An amicable report is a document that has a strong legal value. Once signed by the drivers involved, it definitively engages their responsibilities.
In the event of an error when drafting the joint report, no unilateral modification can be made after the signature insofar as it is considered that the drivers are informed and well aware, in fact, of the information they have shared. in this document.
It’s the front that counts!
Only the items of information provided on the front of the form are taken into account to determine the respective liability of the parties in application of a conventional scale. Hence the importance of the crosses that you will place on the document and of the drawing produced together.
Do not go too quickly to complete the report. Poorly completed, possibly due to stress, the report may lead to an erroneous interpretation of the facts likely to engage your liability unfairly.
It cannot legally be modified without the agreement of the opposing party.
Do not modify the front of the report!
Once the report has been signed and the two carbonless sheets have been detached, you cannot rectify the front of your copy yourself before sending it to the insurer. Jurisprudence has recognized the offense of forgery in private writing for a motorist who had modified an amicable report.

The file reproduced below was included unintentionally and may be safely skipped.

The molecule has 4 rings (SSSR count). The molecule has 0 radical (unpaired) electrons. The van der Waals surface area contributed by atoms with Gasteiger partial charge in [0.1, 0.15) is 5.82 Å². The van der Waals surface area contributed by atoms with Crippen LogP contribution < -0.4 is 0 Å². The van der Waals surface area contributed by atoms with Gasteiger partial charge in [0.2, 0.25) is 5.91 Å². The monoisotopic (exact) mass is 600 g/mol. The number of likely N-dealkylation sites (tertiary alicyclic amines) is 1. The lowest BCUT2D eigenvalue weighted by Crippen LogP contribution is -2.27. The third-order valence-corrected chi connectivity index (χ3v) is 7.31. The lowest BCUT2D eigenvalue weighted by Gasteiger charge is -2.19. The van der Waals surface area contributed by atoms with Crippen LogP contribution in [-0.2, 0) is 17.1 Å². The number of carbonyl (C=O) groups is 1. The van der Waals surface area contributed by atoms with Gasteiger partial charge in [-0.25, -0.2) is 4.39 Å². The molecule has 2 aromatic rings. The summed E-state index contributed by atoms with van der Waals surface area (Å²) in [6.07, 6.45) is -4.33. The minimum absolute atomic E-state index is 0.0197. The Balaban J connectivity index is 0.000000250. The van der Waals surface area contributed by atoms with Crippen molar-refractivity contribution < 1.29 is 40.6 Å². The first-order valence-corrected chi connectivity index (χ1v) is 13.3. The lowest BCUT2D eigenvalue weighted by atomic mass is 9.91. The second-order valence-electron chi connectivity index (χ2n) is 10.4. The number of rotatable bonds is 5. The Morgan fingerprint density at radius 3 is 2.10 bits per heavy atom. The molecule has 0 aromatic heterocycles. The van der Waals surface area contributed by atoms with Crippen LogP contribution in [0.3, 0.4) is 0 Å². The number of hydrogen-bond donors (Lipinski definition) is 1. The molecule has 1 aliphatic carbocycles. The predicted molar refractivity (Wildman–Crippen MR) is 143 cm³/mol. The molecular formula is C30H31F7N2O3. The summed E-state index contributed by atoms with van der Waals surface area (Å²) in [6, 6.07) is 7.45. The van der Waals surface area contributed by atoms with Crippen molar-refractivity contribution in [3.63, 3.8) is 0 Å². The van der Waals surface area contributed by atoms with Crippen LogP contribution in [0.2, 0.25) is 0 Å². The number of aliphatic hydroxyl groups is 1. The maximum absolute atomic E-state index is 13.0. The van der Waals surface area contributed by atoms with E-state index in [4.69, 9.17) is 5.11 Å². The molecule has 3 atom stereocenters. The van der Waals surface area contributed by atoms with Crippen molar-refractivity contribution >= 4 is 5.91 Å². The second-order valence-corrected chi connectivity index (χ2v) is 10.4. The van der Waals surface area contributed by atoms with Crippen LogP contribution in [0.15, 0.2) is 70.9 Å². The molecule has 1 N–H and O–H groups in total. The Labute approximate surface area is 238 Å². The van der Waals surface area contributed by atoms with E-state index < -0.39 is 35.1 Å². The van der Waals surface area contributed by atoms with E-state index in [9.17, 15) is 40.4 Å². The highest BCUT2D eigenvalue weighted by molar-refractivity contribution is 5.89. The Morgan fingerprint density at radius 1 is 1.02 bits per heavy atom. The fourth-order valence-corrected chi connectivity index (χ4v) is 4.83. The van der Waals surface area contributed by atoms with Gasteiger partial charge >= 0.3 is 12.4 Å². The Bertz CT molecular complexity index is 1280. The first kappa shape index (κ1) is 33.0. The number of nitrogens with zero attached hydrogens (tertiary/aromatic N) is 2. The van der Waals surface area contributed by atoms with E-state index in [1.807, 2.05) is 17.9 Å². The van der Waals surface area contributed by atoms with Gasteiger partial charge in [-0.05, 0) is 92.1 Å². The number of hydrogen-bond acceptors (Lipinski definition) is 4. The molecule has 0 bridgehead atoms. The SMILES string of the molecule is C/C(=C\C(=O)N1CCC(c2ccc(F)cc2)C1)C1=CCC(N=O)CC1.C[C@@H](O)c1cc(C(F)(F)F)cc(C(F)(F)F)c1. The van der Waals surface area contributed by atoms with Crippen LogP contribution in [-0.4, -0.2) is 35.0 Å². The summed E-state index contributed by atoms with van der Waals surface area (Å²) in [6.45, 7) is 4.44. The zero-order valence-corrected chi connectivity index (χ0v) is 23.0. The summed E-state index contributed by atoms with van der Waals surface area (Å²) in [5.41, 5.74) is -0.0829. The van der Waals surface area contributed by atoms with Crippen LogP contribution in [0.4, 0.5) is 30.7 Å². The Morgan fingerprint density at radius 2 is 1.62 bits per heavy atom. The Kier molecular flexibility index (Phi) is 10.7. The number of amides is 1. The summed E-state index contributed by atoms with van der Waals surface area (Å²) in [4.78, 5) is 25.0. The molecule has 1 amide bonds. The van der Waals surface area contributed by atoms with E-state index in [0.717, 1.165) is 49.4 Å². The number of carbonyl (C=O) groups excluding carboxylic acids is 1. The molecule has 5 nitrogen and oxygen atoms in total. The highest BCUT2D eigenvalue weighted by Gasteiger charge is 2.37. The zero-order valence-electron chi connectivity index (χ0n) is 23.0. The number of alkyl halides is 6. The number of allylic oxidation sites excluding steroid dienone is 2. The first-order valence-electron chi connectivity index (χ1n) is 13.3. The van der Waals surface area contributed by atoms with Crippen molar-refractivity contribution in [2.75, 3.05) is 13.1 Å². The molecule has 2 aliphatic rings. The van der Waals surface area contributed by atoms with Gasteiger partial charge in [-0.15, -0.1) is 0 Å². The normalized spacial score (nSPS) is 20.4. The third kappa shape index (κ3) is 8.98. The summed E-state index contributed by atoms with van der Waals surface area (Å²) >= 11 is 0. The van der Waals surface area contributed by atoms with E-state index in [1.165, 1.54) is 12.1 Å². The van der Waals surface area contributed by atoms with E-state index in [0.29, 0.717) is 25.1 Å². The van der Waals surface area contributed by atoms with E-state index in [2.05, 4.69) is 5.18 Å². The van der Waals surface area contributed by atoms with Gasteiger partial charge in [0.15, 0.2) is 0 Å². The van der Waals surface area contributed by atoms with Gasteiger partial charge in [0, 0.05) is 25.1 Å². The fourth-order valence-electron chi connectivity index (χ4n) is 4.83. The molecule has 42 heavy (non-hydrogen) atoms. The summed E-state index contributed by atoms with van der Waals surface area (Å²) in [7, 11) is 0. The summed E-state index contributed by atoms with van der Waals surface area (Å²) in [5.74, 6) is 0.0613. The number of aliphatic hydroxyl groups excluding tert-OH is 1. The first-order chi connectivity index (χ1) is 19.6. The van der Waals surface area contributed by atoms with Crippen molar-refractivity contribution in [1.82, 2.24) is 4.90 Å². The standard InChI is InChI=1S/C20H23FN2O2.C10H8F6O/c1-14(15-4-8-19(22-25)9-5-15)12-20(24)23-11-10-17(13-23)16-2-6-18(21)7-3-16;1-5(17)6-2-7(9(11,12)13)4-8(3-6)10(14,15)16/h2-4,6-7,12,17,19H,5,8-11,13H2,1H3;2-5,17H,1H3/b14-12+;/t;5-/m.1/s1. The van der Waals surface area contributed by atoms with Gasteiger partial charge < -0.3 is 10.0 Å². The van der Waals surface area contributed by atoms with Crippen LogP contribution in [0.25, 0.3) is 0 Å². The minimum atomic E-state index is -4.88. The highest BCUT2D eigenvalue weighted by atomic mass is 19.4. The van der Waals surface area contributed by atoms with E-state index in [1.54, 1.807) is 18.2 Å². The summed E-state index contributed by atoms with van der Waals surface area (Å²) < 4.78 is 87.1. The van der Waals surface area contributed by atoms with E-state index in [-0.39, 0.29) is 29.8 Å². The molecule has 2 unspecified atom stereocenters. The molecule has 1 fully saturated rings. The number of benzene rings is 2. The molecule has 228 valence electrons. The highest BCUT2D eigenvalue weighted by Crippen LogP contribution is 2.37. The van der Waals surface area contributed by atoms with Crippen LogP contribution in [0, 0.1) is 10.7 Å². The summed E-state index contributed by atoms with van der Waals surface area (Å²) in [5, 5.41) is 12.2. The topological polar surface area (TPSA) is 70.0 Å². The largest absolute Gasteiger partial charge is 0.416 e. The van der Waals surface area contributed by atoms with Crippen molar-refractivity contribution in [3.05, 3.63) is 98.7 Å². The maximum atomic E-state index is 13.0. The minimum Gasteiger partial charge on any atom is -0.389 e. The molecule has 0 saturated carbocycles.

In case of error or omission, you have the back of the document to explain. But in the event of a contradiction between the two versions, only the joint declaration made on the front has proof value for the insurance companies.
Establish a new observation
If you notice an error, all you have to do is contact the third party who signed the report in order to cancel the initial declaration and establish a new one together. According to article 1134 of the Civil Code, the first report can only be revoked by the mutual consent of the signatories.
If the third party in good faith agrees, you will make sure to explicitly write on the new rectified report the words “cancel and replace”. You will thus avoid any possible litigation in the event that the first declaration has already been sent to the insurers.
In case of dispute
If the other driver refuses any modification, you will need to provide evidence to support your version of the circumstances of the accident. For example: a town planning certificate attesting to the presence of road signs (signs, etc.) on one of the axes where the accident occurred. Or, a check that can provide proof that the opposing driver has violated the rules of the Highway Code and that relieves you of responsibility.
Indeed, if the evidence is incomplete or deemed inadmissible, you may be wrongly held responsible for the accident. In this sense, the insurance company can retain your total or partial liability.